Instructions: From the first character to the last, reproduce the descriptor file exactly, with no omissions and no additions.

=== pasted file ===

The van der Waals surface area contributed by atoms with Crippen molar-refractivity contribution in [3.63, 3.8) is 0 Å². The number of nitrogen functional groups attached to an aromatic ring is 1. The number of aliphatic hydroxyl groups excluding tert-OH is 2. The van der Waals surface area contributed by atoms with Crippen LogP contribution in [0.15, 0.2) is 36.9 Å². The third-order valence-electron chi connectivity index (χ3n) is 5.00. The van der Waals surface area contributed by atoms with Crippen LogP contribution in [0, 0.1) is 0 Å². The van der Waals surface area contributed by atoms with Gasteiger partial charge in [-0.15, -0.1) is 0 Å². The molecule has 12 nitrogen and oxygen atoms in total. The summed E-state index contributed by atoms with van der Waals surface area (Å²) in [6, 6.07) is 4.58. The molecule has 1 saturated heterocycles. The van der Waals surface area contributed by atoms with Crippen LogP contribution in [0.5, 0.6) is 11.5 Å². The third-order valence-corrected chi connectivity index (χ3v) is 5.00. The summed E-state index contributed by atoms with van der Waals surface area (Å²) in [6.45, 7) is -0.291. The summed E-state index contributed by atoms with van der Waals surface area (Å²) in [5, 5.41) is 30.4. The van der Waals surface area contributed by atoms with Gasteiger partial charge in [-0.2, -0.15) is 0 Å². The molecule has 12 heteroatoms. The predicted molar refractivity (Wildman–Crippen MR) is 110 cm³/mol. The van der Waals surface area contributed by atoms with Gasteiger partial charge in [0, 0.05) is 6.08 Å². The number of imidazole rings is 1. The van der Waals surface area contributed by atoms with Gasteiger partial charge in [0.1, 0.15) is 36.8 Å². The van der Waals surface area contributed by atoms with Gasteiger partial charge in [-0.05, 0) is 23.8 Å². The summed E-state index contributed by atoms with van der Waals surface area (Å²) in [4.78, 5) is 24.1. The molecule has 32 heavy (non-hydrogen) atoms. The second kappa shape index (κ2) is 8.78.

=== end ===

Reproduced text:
The van der Waals surface area contributed by atoms with Crippen molar-refractivity contribution in [3.63, 3.8) is 0 Å². The number of nitrogen functional groups attached to an aromatic ring is 1. The number of aliphatic hydroxyl groups excluding tert-OH is 2. The van der Waals surface area contributed by atoms with Crippen LogP contribution in [0.15, 0.2) is 36.9 Å². The third-order valence-electron chi connectivity index (χ3n) is 5.00. The van der Waals surface area contributed by atoms with Crippen LogP contribution in [0, 0.1) is 0 Å². The van der Waals surface area contributed by atoms with Gasteiger partial charge in [-0.15, -0.1) is 0 Å². The molecule has 12 nitrogen and oxygen atoms in total. The summed E-state index contributed by atoms with van der Waals surface area (Å²) in [6, 6.07) is 4.58. The molecule has 1 saturated heterocycles. The van der Waals surface area contributed by atoms with Crippen LogP contribution in [0.5, 0.6) is 11.5 Å². The third-order valence-corrected chi connectivity index (χ3v) is 5.00. The summed E-state index contributed by atoms with van der Waals surface area (Å²) in [6.45, 7) is -0.291. The summed E-state index contributed by atoms with van der Waals surface area (Å²) in [5, 5.41) is 30.4. The van der Waals surface area contributed by atoms with Gasteiger partial charge in [-0.2, -0.15) is 0 Å². The molecule has 12 heteroatoms. The predicted molar refractivity (Wildman–Crippen MR) is 110 cm³/mol. The van der Waals surface area contributed by atoms with Gasteiger partial charge in [0, 0.05) is 6.08 Å². The number of imidazole rings is 1. The van der Waals surface area contributed by atoms with Gasteiger partial charge in [0.1, 0.15) is 36.8 Å². The van der Waals surface area contributed by atoms with Gasteiger partial charge in [-0.05, 0) is 23.8 Å². The summed E-state index contributed by atoms with van der Waals surface area (Å²) in [4.78, 5) is 24.1. The molecule has 32 heavy (non-hydrogen) atoms. The second kappa shape index (κ2) is 8.78.